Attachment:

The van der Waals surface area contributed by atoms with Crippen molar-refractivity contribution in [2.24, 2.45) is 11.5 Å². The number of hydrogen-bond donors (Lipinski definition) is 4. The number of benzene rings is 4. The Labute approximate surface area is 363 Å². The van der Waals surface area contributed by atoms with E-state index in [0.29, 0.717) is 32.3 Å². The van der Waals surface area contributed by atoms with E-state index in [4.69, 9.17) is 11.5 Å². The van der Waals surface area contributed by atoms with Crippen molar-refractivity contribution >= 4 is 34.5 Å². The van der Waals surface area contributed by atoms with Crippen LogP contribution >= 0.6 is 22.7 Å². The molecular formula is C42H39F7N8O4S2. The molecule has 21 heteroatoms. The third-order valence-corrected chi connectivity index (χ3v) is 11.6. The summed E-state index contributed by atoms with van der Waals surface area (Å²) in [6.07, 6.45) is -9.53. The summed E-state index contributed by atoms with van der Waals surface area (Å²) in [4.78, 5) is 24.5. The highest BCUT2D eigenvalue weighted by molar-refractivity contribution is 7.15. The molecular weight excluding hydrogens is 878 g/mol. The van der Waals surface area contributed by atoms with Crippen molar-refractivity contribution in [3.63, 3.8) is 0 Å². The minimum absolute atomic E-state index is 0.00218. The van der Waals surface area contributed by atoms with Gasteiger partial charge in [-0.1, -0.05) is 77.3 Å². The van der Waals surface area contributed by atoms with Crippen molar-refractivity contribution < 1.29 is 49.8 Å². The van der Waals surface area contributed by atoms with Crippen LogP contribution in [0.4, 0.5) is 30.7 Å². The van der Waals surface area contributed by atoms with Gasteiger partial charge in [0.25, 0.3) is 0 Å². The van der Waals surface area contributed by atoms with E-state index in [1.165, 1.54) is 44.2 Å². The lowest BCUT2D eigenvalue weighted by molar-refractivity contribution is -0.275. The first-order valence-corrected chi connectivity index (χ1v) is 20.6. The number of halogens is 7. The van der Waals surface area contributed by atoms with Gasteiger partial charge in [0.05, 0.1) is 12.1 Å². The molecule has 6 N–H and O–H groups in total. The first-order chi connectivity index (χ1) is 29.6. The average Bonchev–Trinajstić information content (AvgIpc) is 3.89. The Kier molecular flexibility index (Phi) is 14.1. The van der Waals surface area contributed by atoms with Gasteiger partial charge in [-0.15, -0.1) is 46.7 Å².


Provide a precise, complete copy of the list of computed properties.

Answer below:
The van der Waals surface area contributed by atoms with Crippen molar-refractivity contribution in [2.24, 2.45) is 11.5 Å². The number of hydrogen-bond donors (Lipinski definition) is 4. The number of benzene rings is 4. The Labute approximate surface area is 363 Å². The van der Waals surface area contributed by atoms with E-state index in [0.29, 0.717) is 32.3 Å². The van der Waals surface area contributed by atoms with E-state index in [4.69, 9.17) is 11.5 Å². The van der Waals surface area contributed by atoms with Crippen molar-refractivity contribution >= 4 is 34.5 Å². The van der Waals surface area contributed by atoms with Crippen LogP contribution >= 0.6 is 22.7 Å². The molecular formula is C42H39F7N8O4S2. The molecule has 21 heteroatoms. The third-order valence-corrected chi connectivity index (χ3v) is 11.6. The summed E-state index contributed by atoms with van der Waals surface area (Å²) in [6.07, 6.45) is -9.53. The summed E-state index contributed by atoms with van der Waals surface area (Å²) in [4.78, 5) is 24.5. The highest BCUT2D eigenvalue weighted by molar-refractivity contribution is 7.15. The molecular weight excluding hydrogens is 878 g/mol. The van der Waals surface area contributed by atoms with Crippen molar-refractivity contribution in [3.63, 3.8) is 0 Å². The minimum absolute atomic E-state index is 0.00218. The van der Waals surface area contributed by atoms with Gasteiger partial charge in [-0.1, -0.05) is 77.3 Å². The van der Waals surface area contributed by atoms with Crippen molar-refractivity contribution < 1.29 is 49.8 Å². The van der Waals surface area contributed by atoms with Crippen LogP contribution in [0.4, 0.5) is 30.7 Å². The van der Waals surface area contributed by atoms with Gasteiger partial charge in [0.25, 0.3) is 0 Å². The van der Waals surface area contributed by atoms with E-state index in [1.165, 1.54) is 44.2 Å². The lowest BCUT2D eigenvalue weighted by molar-refractivity contribution is -0.275. The first-order valence-corrected chi connectivity index (χ1v) is 20.6. The number of halogens is 7. The van der Waals surface area contributed by atoms with Gasteiger partial charge in [0.05, 0.1) is 12.1 Å². The molecule has 6 N–H and O–H groups in total. The first-order chi connectivity index (χ1) is 29.6. The average Bonchev–Trinajstić information content (AvgIpc) is 3.89. The Kier molecular flexibility index (Phi) is 14.1. The van der Waals surface area contributed by atoms with Gasteiger partial charge in [-0.15, -0.1) is 46.7 Å².